BOSTON (CBS) – When public employees in Massachusetts are convicted of crimes related to their jobs, they are supposed to lose their taxpayer-funded pension benefits.

But an I-Team investigation found some surprising—and costly—examples where that isn’t the case.

In one example, the I-Team discovered a lapse in communication caused a criminal conviction to fall through the cracks, allowing a former school administrator to collect more than $350,000.

In another instance, the I-Team identified a convicted public official who has questionably received almost $1 million in benefits.

After the I-Team started asking questions, retirement board officials are already taking a closer look at the cases.

Police chief convicted in federal court, but keeps receiving pension

In 1995, Winthrop’s police chief abruptly retired amid rumors he was at the focus of a federal probe.

Before long, prosecutors accused Angelo LaMonica of taking cash payments to ignore illegal gambling activity in his town.

Boston Globe headline about Angelo LaMonica (WBZ-TV)

Boston Globe headline about Angelo LaMonica (WBZ-TV)

LaMonica eventually admitted to accepting $70,000 in bribes. After his guilty plea, the disgraced police chief spent 14 months in prison.

However, despite the conviction, the I-Team learned LaMonica never lost his pension. Through the end of January, records show he has received $956,280.65 in retirement benefits.

How did it happen? LaMonica’s actual conviction was filing false tax returns.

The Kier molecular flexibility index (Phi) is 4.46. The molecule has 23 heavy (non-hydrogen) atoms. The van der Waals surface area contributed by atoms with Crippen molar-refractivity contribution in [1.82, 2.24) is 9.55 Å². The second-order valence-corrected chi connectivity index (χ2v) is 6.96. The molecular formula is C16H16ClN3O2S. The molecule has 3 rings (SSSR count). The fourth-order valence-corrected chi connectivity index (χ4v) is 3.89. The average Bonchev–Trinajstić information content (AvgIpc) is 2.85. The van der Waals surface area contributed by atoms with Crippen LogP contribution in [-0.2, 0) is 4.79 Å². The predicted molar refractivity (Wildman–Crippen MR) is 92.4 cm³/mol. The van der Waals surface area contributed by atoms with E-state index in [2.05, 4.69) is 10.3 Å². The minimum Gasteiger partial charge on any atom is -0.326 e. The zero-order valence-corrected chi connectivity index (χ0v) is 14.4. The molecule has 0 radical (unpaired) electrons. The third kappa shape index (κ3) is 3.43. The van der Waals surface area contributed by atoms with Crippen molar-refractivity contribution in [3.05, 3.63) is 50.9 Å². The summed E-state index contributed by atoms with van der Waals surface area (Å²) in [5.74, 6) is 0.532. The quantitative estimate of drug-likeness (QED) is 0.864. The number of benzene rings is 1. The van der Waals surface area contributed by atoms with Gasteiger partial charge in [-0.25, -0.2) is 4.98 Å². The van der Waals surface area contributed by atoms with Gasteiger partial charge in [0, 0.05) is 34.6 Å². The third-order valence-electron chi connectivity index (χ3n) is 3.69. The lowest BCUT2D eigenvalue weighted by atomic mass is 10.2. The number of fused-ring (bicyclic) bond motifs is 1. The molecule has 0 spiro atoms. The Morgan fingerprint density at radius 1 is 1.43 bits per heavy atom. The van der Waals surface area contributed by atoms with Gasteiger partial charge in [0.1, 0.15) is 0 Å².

The provision of the law that addresses forfeiting a public employee’s pension benefits specifically states a conviction must be “applicable to one’s office or position.”

At the time, the Winthrop Retirement Board sought an opinion from its legal counsel. Documents the I-Team obtained show a letter from attorney Michelle McNulty concluded the Board could not revoke LaMonica’s pension.

“Although the filing of federal income tax returns is every citizen’s obligation, it is not a job requirement of a police chief,” McNulty wrote. “(LaMonica’s) conviction neither requires nor justifies the withholding of his retirement benefits.”

The Board never took action. LaMonica’s case, once the talk of the Winthrop community, faded from memory.

“That is extremely surprising,” reacted Kevin Blanchette, the CEO of the Worcester Regional Retirement System.

Blanchette is also the former state lawmaker who crafted the 1988 legislation that strips corrupt public employees of their pensions. Convicted employees receive the contributions they put into the system (without interest), while the taxpayer-funded portion is forfeited.

“If you violate the public trust, you don’t have the right to a pension that is taxpayer supported for the rest of your life,” Blanchette said. “It’s incumbent on retirement boards to do their due diligence to peel back the layers.”

Two decades later, retirement board weighs revoking pension

After getting a tip, the I-Team asked the Winthrop Retirement Board for details surrounding LaMonica’s pension.

Federal court documents indicate the money LaMonica failed to report on his income taxes was provided by the operator of illegal poker machines.